not rigidly held in place and Compared to solids and
The particles or matter in a
are less closely packed than
liquids, the particles of
solid are very tightly
are the particles in a solid;
gases are very far apart.
liquid particles are able to
Because of the significant
When a solid is heated the
move past each other.
amount of space between
particles in the solid vibrate A liquid is not very
particles, gases are easily
more rapidly.
The absorbed heat
When liquids are heated
As a gas (vapor) is
increases the potential
the potential energy of its
compressed (the pressure
energy of its particles
particles increases even
is increased), attractive
(which is directly related to
more, reducing the
forces are increased.
the space between
attraction between
As a result the gas can be
particles as well.
converted into a liquid.
This in turn reduces the
attraction between
particles so that they can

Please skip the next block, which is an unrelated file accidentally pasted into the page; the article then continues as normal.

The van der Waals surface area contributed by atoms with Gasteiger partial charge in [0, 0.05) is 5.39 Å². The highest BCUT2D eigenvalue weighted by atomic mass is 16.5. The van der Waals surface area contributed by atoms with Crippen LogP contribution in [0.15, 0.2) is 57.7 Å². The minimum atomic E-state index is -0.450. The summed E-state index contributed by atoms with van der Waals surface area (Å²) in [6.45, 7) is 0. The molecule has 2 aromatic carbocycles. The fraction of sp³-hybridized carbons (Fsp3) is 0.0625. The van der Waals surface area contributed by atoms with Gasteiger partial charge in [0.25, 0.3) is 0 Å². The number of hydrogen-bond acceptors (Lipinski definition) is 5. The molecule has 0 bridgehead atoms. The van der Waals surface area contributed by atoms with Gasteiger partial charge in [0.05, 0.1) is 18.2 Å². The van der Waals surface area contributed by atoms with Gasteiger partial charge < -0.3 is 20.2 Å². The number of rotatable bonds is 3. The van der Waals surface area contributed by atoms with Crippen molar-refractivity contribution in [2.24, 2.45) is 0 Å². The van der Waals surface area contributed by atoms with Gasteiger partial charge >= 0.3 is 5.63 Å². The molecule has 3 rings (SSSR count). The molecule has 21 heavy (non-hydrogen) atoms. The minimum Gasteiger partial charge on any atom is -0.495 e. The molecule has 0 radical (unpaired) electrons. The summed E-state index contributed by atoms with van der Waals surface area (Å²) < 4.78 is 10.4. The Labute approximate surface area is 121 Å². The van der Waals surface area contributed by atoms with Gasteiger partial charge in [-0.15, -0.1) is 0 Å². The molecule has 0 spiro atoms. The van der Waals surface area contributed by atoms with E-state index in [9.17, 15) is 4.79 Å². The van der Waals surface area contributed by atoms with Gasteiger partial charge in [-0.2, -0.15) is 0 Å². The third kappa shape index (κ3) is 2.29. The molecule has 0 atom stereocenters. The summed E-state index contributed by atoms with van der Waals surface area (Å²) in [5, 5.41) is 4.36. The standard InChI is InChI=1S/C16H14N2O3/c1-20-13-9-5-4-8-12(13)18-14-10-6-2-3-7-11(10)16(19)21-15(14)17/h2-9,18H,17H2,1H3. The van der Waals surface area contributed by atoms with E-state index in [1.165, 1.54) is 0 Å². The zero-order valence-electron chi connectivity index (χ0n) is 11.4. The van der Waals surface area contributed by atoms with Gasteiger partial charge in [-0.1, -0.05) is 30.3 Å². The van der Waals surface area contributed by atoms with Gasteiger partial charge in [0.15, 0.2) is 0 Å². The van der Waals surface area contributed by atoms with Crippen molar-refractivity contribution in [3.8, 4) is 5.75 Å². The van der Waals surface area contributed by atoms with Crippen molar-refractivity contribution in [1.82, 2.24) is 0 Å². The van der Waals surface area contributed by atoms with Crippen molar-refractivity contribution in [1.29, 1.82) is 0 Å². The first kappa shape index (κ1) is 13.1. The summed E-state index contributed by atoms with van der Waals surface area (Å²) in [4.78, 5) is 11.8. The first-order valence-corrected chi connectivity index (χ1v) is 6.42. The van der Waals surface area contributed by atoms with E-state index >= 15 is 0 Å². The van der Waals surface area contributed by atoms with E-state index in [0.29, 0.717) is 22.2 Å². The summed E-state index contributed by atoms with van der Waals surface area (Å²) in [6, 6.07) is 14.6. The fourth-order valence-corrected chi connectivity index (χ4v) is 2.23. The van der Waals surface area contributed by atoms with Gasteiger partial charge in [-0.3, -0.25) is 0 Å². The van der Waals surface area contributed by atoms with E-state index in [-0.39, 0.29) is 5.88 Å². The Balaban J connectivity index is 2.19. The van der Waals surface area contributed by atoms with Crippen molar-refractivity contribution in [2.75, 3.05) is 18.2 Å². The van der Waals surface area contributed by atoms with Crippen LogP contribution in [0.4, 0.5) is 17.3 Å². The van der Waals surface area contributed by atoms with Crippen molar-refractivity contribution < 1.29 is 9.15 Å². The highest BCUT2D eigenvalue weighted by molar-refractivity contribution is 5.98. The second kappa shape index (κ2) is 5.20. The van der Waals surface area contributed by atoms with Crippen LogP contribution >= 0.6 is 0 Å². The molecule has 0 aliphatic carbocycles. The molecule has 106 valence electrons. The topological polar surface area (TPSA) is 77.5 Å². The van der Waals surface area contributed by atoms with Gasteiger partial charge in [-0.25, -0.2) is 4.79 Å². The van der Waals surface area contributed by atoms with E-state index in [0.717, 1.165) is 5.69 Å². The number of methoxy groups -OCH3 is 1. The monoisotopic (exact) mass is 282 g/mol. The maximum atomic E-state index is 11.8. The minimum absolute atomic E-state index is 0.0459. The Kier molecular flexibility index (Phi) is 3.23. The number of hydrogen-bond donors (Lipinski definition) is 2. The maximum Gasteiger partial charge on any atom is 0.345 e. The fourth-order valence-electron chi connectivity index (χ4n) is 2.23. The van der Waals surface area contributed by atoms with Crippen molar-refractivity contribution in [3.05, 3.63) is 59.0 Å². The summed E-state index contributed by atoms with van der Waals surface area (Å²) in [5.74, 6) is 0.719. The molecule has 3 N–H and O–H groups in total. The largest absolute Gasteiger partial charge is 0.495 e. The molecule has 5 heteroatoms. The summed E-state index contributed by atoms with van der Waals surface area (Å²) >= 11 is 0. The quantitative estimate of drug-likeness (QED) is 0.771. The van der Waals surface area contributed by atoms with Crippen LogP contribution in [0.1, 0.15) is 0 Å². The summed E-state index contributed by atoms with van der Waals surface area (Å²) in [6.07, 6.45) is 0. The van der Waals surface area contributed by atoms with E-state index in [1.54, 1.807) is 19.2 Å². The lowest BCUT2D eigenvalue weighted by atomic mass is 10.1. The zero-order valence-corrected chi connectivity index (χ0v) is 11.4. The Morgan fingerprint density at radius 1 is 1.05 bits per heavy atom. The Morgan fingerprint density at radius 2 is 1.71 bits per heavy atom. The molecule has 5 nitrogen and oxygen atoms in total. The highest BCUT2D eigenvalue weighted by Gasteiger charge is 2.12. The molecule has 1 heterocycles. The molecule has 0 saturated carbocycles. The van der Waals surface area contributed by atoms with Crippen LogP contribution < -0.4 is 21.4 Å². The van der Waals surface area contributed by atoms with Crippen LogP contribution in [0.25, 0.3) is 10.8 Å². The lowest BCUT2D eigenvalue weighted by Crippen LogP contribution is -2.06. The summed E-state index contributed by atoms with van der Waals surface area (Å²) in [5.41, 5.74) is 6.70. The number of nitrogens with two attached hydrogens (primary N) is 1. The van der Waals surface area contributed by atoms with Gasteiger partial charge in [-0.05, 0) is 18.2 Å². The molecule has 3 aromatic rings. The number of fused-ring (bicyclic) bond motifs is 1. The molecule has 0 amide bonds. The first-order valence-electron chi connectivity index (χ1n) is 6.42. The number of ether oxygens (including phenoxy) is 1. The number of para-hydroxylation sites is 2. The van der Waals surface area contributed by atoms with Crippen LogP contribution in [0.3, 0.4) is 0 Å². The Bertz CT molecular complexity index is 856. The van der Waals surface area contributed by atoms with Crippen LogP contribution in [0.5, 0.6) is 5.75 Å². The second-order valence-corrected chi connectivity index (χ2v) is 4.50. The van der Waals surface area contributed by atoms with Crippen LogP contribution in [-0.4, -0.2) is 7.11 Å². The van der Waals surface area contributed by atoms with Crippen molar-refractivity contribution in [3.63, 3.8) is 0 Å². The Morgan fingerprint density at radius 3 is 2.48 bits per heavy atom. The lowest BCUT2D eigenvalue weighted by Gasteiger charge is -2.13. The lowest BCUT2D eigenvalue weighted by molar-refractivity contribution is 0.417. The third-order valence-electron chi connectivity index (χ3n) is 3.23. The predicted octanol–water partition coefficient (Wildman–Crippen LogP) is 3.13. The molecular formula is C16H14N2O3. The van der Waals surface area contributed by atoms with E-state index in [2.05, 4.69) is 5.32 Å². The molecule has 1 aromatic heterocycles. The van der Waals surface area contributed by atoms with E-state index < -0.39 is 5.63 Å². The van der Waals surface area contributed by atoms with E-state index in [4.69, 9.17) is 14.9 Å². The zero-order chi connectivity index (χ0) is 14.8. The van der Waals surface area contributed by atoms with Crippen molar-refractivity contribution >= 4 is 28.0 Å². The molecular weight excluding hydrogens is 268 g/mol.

flow in a liquid phase.
The classification and properties of matter depend upon microscopic structure.
Plasma is composed of
electrons and positive ions
at temperatures greater
than 5000o C. The sun and
other stars are examples of
In a plasma, the negatively
charged electrons are
freely streaming through
the positively charged ions.
Particle arrangement---------------------------------------------------------------------------------------------------------------------------------
Particle energy ------------------------------------------------------------------------------------------------------------------------------------- ---
Particle to particle distance ------------------------------------------------------------------------------------------------------------------------
Vaporization vs. Evaporation
Vaporization of an element or compound is a phase transition from the liquid
phase to the gas phase.
The two sorts of vaporization: evaporation and boiling.
During evaporation, a liquid changes phase at its surface and becomes gas.
During boiling a liquid changes phase at any place within the liquid, and gas
bubbles form.
Evaporation is a phase transition from the liquid phase to gas phase that
occurs at temperatures below the boiling temperature at a given pressure.
Most liquids are made up of molecules, and the levels of mutual
(intermolecular) attraction amount molecules help explain why some liquids
evaporate faster than others.
As a result, liquids with strong intermolecular attractions evaporate more
slowly than liquids with weak intermolecular attractions.